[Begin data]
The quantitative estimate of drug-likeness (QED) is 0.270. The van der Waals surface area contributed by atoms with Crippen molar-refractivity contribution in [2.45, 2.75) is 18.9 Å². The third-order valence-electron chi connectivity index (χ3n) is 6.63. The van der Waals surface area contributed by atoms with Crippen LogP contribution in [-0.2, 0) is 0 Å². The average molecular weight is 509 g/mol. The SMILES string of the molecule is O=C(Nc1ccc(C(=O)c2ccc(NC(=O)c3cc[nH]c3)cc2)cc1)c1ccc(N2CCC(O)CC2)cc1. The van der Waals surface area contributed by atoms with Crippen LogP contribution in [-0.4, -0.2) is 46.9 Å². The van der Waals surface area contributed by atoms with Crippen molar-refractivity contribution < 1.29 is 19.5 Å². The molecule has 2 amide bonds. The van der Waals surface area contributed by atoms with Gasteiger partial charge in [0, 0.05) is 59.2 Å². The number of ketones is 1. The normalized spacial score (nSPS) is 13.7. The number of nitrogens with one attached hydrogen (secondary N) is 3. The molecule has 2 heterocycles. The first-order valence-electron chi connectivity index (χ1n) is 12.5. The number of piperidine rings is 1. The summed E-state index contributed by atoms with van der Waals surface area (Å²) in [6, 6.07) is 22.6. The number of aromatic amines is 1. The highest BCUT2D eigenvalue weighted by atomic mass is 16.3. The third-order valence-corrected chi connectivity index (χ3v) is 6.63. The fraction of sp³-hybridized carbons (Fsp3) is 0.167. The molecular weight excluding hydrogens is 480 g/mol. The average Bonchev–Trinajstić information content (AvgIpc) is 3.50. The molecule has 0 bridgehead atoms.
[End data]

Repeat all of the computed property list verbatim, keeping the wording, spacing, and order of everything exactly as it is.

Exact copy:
The quantitative estimate of drug-likeness (QED) is 0.270. The van der Waals surface area contributed by atoms with Crippen molar-refractivity contribution in [2.45, 2.75) is 18.9 Å². The third-order valence-electron chi connectivity index (χ3n) is 6.63. The van der Waals surface area contributed by atoms with Crippen LogP contribution in [-0.2, 0) is 0 Å². The average molecular weight is 509 g/mol. The SMILES string of the molecule is O=C(Nc1ccc(C(=O)c2ccc(NC(=O)c3cc[nH]c3)cc2)cc1)c1ccc(N2CCC(O)CC2)cc1. The van der Waals surface area contributed by atoms with Crippen LogP contribution in [-0.4, -0.2) is 46.9 Å². The van der Waals surface area contributed by atoms with Crippen molar-refractivity contribution < 1.29 is 19.5 Å². The molecule has 2 amide bonds. The van der Waals surface area contributed by atoms with Gasteiger partial charge in [0, 0.05) is 59.2 Å². The number of ketones is 1. The normalized spacial score (nSPS) is 13.7. The number of nitrogens with one attached hydrogen (secondary N) is 3. The molecule has 2 heterocycles. The first-order valence-electron chi connectivity index (χ1n) is 12.5. The number of piperidine rings is 1. The summed E-state index contributed by atoms with van der Waals surface area (Å²) in [6, 6.07) is 22.6. The number of aromatic amines is 1. The highest BCUT2D eigenvalue weighted by atomic mass is 16.3. The third-order valence-corrected chi connectivity index (χ3v) is 6.63. The fraction of sp³-hybridized carbons (Fsp3) is 0.167. The molecular weight excluding hydrogens is 480 g/mol. The average Bonchev–Trinajstić information content (AvgIpc) is 3.50. The molecule has 0 bridgehead atoms.